Germany’s shift from large-scale, centralized power generation to a decentralized system geared towards the large-scale integration of renewable energy has been under way for many years now. Utilities like SWW have been adapting their business models to the increasing infeed of wind and solar power since the late 1990s. This development was accelerated in the wake of the Fukushima disaster, when the government decided to phase out all nuclear plants by the end of 2022.
The EU’s internal energy market director as well as the Polish minister of the environment and his Japanese colleague are among the distinguished visitors to have signed the guestbook, and many more groups come almost daily to witness the future of what some have termed Germany’s energy turnaround. “I don’t really like that term,” Krasser admits. “We aren’t turning anything around at all, and we certainly aren’t turning back. We’re making a transition to a better future.”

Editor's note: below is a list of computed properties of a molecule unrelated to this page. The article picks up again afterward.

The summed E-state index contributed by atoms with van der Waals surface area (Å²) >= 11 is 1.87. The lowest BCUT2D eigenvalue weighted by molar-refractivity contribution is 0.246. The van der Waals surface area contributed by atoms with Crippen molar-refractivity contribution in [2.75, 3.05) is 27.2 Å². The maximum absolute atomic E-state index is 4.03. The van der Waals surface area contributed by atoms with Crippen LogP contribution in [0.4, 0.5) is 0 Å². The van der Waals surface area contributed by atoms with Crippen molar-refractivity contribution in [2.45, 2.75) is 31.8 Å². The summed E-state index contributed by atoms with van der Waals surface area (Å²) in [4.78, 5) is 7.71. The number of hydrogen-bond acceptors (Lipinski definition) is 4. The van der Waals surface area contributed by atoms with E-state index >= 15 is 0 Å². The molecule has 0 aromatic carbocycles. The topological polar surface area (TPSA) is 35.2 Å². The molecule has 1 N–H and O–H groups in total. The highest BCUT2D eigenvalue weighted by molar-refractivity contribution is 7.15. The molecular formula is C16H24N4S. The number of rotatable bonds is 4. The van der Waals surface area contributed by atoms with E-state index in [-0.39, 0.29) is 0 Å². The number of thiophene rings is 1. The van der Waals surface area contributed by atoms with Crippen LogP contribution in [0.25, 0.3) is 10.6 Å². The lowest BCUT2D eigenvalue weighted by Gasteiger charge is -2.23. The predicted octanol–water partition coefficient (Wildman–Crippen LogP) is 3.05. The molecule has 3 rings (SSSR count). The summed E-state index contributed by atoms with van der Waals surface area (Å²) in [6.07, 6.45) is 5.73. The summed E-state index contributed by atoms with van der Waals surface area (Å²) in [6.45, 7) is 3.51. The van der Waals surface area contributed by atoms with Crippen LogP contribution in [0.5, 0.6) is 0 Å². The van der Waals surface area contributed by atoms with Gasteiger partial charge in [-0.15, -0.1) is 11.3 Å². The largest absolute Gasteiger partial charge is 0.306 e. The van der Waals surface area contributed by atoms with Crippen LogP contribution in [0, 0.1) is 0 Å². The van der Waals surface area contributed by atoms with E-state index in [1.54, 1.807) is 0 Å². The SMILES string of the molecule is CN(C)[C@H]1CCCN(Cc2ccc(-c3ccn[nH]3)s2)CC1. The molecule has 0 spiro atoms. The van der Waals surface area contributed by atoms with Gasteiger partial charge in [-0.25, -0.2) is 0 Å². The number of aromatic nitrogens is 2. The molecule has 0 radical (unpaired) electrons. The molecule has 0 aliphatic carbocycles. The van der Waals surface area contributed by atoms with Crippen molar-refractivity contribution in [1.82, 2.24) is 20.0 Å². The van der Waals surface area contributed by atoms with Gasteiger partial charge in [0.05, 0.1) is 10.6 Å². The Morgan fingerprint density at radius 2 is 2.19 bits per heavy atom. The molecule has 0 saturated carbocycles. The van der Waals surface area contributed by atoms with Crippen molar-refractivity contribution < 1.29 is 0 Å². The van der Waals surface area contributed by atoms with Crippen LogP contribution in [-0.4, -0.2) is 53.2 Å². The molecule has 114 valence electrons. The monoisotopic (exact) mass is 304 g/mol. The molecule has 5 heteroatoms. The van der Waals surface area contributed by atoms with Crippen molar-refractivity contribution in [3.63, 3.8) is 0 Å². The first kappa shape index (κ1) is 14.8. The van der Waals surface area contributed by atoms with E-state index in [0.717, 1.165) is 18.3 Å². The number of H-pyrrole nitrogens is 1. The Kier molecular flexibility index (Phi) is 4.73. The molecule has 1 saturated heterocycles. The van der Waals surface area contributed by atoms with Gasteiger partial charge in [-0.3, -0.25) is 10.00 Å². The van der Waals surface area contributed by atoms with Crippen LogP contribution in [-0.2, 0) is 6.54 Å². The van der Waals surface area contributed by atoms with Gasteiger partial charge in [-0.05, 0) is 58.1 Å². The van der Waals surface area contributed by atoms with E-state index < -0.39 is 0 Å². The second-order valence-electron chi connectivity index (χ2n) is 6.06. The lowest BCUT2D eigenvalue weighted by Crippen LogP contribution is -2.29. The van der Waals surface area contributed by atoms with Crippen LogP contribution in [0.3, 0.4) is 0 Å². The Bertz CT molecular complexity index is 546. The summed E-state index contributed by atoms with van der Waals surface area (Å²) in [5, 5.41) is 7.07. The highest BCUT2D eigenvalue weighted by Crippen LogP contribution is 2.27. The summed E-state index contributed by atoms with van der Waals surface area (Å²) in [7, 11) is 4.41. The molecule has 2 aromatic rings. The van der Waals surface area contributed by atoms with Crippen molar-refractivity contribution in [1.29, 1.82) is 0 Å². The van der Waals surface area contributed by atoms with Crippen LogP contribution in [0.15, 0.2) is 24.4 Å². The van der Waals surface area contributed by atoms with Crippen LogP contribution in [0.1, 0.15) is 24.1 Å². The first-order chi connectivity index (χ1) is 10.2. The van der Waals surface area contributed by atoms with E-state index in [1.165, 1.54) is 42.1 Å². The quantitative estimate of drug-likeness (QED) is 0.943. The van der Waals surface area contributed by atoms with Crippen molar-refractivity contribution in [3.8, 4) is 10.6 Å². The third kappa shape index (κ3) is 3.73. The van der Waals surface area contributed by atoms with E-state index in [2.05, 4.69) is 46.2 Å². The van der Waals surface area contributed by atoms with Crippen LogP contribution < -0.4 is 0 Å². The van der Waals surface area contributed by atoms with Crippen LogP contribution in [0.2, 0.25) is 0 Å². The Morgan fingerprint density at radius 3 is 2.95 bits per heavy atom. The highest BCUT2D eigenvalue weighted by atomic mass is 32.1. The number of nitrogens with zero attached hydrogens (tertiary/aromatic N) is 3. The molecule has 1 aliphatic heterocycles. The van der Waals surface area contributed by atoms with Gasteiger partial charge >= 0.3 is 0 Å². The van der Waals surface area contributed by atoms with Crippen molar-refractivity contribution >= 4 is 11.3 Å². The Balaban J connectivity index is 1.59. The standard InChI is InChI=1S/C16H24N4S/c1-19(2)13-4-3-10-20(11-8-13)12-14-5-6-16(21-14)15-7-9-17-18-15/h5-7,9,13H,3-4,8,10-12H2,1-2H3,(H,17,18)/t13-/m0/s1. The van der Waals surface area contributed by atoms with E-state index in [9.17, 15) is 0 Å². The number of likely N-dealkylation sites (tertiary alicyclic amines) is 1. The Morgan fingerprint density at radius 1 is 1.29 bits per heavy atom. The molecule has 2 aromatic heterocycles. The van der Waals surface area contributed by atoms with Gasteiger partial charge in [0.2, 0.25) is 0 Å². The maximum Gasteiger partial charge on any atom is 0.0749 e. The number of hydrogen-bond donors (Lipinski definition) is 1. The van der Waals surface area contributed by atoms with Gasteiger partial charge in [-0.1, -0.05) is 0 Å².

Data centers are among the fastest growing elements of the information age.Loosely described, a data center is a large shell with a tightly controlled environment filled with interlinked computers. Collectively, the world’s data centers hold the servers that power the information cloud used billions of times a day by everything from cell phones to company computers to home security systems.The world’s centers are expected to serve more than 20 billion “connected devices” by 2025, up from an estimated 8 billion today. Already in 2016, the world’s data centers processed 7,744 tweets per second, along with 62,388 Google searches and more than 2.6 million emails. Internet traffic alone has surpassed 1 billion terabytes – enough to process about 5,000 times the words ever spoken by mankind.All of that data, of course, rides on electricity, and ABB is here to give it the road to travel on.